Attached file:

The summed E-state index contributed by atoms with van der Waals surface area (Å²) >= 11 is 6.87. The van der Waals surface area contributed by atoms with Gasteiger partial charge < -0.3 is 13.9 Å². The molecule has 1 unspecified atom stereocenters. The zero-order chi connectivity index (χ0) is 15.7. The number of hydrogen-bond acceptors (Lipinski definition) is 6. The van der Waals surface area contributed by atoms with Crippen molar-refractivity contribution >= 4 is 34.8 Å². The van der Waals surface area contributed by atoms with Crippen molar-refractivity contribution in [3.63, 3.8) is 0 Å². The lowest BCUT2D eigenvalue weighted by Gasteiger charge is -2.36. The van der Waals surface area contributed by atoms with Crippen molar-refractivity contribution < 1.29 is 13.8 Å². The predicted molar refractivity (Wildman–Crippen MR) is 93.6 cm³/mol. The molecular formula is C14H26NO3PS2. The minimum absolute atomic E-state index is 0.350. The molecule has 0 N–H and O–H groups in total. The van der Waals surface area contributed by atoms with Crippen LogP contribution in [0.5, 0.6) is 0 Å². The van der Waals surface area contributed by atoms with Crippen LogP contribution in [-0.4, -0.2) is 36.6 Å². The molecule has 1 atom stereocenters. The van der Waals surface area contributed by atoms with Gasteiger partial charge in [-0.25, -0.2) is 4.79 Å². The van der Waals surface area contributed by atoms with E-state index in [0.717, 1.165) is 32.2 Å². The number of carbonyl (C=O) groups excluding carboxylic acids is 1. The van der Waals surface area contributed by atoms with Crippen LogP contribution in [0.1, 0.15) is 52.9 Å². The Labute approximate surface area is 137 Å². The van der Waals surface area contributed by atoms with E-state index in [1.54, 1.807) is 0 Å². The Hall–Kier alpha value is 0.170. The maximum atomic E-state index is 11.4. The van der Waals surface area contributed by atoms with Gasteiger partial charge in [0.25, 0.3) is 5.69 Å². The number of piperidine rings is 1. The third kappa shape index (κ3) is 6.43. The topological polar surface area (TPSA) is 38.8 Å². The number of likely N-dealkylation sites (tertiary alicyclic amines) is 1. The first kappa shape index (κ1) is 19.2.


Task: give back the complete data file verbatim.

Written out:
The summed E-state index contributed by atoms with van der Waals surface area (Å²) >= 11 is 6.87. The van der Waals surface area contributed by atoms with Gasteiger partial charge < -0.3 is 13.9 Å². The molecule has 1 unspecified atom stereocenters. The zero-order chi connectivity index (χ0) is 15.7. The number of hydrogen-bond acceptors (Lipinski definition) is 6. The van der Waals surface area contributed by atoms with Crippen molar-refractivity contribution >= 4 is 34.8 Å². The van der Waals surface area contributed by atoms with Crippen molar-refractivity contribution in [3.63, 3.8) is 0 Å². The lowest BCUT2D eigenvalue weighted by Gasteiger charge is -2.36. The van der Waals surface area contributed by atoms with Crippen molar-refractivity contribution < 1.29 is 13.8 Å². The predicted molar refractivity (Wildman–Crippen MR) is 93.6 cm³/mol. The molecular formula is C14H26NO3PS2. The minimum absolute atomic E-state index is 0.350. The molecule has 0 N–H and O–H groups in total. The van der Waals surface area contributed by atoms with Crippen LogP contribution in [0.5, 0.6) is 0 Å². The van der Waals surface area contributed by atoms with Crippen LogP contribution in [-0.4, -0.2) is 36.6 Å². The molecule has 1 atom stereocenters. The van der Waals surface area contributed by atoms with Gasteiger partial charge in [-0.25, -0.2) is 4.79 Å². The van der Waals surface area contributed by atoms with E-state index in [0.717, 1.165) is 32.2 Å². The number of carbonyl (C=O) groups excluding carboxylic acids is 1. The van der Waals surface area contributed by atoms with Crippen LogP contribution in [0.1, 0.15) is 52.9 Å². The Labute approximate surface area is 137 Å². The van der Waals surface area contributed by atoms with E-state index in [1.54, 1.807) is 0 Å². The Hall–Kier alpha value is 0.170. The maximum atomic E-state index is 11.4. The van der Waals surface area contributed by atoms with Gasteiger partial charge in [0.25, 0.3) is 5.69 Å². The number of piperidine rings is 1. The third kappa shape index (κ3) is 6.43. The topological polar surface area (TPSA) is 38.8 Å². The number of likely N-dealkylation sites (tertiary alicyclic amines) is 1. The first kappa shape index (κ1) is 19.2.